What we liked most about it is first of all how easy it is to make, then how well it keeps and how versatile it is, but most of all the special texture. The feel of sinking your teeth into a wedge of this cake is very dissimilar to the one you could get from other chocolate cakes. We recommend having it without frosting, just as pictured above and below. The taste of chocolate is not super-intense (like in a molten lava type of cake), but it's not meant to be so in the first place. Its charms lie in the texture, definitely. (A lot of American-style brownies brag about being "fudgy" in texture, but none of them are quite as fudgy as this classic French cake, I assure you).
The recipe is for any spring-form tin, from 24 cm to 28, but 28 works best because the thinner wedges are easier to nibble on (as thicker ones would tend to be too heavy or too chewy). But feel free to experiment. Enjoy :)
Recipe source: a very lovely French girl.
Last year on this date (today is also my birthday): Upside down pineapple cake (American).
Two years ago: Classic Pavlova (Australia and New Zealand).
Three years ago: Light and colorful field salad and Gottergetränk (Drink of the gods) (German hot chocolate drink).
Monday, December 9, 2013
A "White Russian" is a "Black Russian" cocktail (coffee liquor + vodka) with an addition of cream :). Both kind of cocktails are not Russian in origin, but are called so because of the vodka they contain. If you're the type who likes their cocktails creamy and sweet and dessert-like (as I confess I do), then this drink is for you :).
More on the history of this drink here.
Last year: Chicken, rice and caraway soup (Asian-style).
Two years ago: Farfalle with cheddar cream, green apple and red onion.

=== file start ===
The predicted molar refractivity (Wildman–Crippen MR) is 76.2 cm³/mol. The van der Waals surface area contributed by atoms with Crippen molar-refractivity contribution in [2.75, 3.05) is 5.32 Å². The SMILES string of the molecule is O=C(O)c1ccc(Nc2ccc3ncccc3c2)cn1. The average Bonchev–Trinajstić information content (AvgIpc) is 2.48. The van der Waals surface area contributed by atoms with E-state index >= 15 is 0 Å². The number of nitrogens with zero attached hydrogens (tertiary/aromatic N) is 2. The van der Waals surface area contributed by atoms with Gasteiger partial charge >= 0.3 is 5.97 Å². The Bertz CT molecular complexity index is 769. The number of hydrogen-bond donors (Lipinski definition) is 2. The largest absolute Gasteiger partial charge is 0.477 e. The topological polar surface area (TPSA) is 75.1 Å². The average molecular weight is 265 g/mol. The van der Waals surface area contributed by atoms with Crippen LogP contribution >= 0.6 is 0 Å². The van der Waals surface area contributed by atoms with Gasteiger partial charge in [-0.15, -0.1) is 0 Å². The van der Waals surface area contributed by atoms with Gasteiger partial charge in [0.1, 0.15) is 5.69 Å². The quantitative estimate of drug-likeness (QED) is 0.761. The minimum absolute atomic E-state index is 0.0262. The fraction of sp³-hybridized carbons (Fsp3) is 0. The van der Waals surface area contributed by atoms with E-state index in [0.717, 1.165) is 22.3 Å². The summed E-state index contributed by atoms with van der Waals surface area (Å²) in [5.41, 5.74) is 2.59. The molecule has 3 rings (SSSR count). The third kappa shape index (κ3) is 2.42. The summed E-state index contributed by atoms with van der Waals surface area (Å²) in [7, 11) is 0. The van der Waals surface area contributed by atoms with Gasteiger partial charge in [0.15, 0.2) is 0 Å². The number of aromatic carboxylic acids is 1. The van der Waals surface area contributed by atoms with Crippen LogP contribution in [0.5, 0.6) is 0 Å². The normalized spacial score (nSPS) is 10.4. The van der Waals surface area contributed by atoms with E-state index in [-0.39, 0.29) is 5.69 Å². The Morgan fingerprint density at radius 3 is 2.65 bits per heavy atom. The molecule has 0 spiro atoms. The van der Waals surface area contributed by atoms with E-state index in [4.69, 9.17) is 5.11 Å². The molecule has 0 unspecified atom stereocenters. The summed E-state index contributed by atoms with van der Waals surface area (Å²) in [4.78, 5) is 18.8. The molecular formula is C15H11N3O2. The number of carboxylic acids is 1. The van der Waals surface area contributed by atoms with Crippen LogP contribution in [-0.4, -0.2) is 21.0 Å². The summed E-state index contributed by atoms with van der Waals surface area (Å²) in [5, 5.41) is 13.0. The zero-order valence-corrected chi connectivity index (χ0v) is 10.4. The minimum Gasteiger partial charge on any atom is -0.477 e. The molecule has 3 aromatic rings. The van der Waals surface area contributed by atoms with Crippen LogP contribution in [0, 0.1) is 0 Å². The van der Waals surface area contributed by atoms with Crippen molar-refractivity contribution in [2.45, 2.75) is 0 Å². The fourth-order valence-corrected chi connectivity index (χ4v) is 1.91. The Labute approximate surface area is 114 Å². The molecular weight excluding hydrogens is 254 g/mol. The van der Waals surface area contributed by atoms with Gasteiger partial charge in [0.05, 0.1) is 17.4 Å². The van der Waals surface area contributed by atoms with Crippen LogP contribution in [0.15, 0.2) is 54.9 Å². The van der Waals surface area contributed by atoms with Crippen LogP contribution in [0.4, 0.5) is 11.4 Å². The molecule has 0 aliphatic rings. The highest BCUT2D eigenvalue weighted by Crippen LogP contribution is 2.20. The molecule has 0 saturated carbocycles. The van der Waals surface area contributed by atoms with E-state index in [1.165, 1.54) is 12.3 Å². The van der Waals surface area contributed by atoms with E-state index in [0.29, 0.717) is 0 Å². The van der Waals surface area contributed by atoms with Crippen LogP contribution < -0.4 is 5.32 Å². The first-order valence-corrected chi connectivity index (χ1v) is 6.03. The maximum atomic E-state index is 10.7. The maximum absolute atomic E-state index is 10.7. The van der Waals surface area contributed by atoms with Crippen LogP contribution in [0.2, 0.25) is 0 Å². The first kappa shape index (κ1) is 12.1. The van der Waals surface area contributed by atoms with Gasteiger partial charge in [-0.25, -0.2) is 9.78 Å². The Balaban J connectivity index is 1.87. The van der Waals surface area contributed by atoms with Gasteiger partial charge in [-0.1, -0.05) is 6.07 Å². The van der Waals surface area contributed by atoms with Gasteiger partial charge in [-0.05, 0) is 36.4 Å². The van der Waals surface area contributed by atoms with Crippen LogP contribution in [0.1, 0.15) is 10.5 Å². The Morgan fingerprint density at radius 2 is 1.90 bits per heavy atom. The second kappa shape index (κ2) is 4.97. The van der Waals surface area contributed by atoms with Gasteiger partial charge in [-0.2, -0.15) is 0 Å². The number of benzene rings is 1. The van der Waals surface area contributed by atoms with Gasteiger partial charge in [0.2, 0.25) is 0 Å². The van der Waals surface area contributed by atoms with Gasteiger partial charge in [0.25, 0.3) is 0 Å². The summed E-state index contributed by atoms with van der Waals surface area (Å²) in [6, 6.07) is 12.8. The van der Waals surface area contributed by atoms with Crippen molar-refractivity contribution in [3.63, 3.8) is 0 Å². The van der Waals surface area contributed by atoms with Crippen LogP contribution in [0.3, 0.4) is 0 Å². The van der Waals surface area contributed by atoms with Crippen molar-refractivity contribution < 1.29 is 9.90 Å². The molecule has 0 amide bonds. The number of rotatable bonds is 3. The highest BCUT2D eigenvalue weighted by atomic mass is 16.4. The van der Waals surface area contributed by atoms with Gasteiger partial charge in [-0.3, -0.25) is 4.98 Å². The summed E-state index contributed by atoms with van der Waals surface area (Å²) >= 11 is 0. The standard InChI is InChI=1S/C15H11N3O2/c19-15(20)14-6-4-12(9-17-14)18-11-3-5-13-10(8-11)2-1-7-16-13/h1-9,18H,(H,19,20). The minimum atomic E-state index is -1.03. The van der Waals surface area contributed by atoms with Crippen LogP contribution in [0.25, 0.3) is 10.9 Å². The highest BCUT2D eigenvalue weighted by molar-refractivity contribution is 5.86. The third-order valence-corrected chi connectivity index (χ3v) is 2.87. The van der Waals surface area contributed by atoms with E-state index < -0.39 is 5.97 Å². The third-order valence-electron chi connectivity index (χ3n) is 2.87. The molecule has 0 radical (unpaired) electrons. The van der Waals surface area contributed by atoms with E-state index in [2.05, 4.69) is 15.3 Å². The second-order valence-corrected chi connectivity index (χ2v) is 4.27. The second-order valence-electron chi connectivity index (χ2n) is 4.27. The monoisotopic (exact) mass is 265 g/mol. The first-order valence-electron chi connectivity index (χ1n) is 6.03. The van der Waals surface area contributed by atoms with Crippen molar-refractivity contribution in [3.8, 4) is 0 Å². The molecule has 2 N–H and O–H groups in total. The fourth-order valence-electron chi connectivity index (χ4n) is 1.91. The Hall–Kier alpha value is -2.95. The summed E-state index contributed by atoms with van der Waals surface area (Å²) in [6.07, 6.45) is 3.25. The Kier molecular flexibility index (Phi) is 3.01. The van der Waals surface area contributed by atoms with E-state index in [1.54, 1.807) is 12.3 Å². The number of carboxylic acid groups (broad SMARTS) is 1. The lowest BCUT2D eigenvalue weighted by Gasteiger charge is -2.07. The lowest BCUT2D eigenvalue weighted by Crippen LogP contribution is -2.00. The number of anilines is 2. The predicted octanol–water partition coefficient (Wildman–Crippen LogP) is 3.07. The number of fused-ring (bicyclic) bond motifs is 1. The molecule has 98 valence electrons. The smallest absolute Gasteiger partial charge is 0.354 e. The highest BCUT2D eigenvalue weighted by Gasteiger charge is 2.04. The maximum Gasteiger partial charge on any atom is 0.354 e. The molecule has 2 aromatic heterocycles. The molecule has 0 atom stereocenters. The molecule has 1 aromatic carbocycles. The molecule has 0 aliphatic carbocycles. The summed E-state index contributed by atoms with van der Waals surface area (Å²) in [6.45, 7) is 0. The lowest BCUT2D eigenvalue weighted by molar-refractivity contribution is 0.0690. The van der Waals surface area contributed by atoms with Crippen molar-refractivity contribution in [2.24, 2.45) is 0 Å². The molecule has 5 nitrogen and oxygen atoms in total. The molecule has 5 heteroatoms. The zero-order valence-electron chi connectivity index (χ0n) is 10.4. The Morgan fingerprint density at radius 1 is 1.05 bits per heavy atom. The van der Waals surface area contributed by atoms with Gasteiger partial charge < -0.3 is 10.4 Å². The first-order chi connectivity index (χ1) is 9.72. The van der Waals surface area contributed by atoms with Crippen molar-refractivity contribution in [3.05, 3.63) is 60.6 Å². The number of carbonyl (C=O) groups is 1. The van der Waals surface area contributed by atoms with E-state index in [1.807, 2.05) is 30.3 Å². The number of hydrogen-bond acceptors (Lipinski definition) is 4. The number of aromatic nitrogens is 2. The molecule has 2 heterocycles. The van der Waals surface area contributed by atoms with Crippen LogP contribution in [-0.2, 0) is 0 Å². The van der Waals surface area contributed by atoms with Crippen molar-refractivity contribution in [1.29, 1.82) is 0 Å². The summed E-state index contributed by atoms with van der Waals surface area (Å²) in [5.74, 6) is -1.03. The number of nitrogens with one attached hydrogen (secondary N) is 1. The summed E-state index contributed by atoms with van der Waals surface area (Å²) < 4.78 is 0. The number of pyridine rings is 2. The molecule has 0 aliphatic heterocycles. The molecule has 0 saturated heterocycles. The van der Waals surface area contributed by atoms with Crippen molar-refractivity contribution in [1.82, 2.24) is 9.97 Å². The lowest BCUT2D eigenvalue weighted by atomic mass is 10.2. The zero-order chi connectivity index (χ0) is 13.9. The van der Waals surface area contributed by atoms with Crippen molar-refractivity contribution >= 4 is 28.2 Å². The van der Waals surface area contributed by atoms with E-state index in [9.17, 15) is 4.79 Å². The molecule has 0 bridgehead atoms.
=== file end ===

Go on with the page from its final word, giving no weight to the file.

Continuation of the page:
Three years ago: German mustard cream pork chops and German apple and leek winter salad.
Saturday, December 7, 2013
The one and only. I would bet this is the most well-known meal of Swedish cuisine, thanks to a certain furniture store who popularized it ;).
But the superstar status of these meatballs is fully deserved, as you might already know if you tasted them. A bit spicy from the touch of allspice, served with gravy and pillowy mashed potatoes and just a tablespoon or two of lingonberry preserves or jam. Absolutely delicious :).
Recipe source(s): English or Romanian.
Last year: Onion-Gouda-bacon fritters.
Two years ago: Turkey fillet with chestnuts.
Three years ago: French onion soup with oregano, toast and emmentaler.
Wednesday, December 4, 2013
The Arabbiata sauce is one of the Italian cuisine classics. It is basically a slow-simmered tomato sauce flavored with extra virgin olive oil and a generous dose of garlic and chili. It's hot (hence the "angry" name) and delicious. :)
The traditional pasta to be served with this sauce is penne, but other small-medium shaped pasta can be used as well. Enjoy :)
Previously around this time:
Last year: Grilled turkey breast with avocado-feta salsa.
Two years ago: Quesadillas with cheddar, bacon and cherry tomatoes (Mexican).
Three years ago: Cheese-stuffed mushrooms and cheese fussili with herbs and aioli; and Swedish-style salmon with vegetables and white sauce.
Sunday, December 1, 2013
Today is our three-year blog anniversary :). (And also Romania's national day). This year, we're celebrating it by sharing something a bit simpler and homier than previous years, and what sweet thing could be homier than brownies or peanut butter? :)
To make this delicious crispy and creamy treat of brownies, all you need is almond flour, brown sugar, rum and dark chocolate. To make them over the top, also include a creamy treat in the middle (as if all the other ingredients weren't enough to get us hooked already): a nice dollop of peanut butter.
Considering how easy they are to make, I don't know what you're waiting for. :)
Share them with people you love. Enjoy.
Last year: Cocoa macarons with chocolate cream cheese filling + 2 year blog anniversary.
Two years ago: Classic chocolate cream pie (American) + 1 year blog anniversary.
Three years ago: Complete meal salad with basil and Simple fried bananas with cinnamon and honey (Central and South American). (A.k.a. our humble beginnings).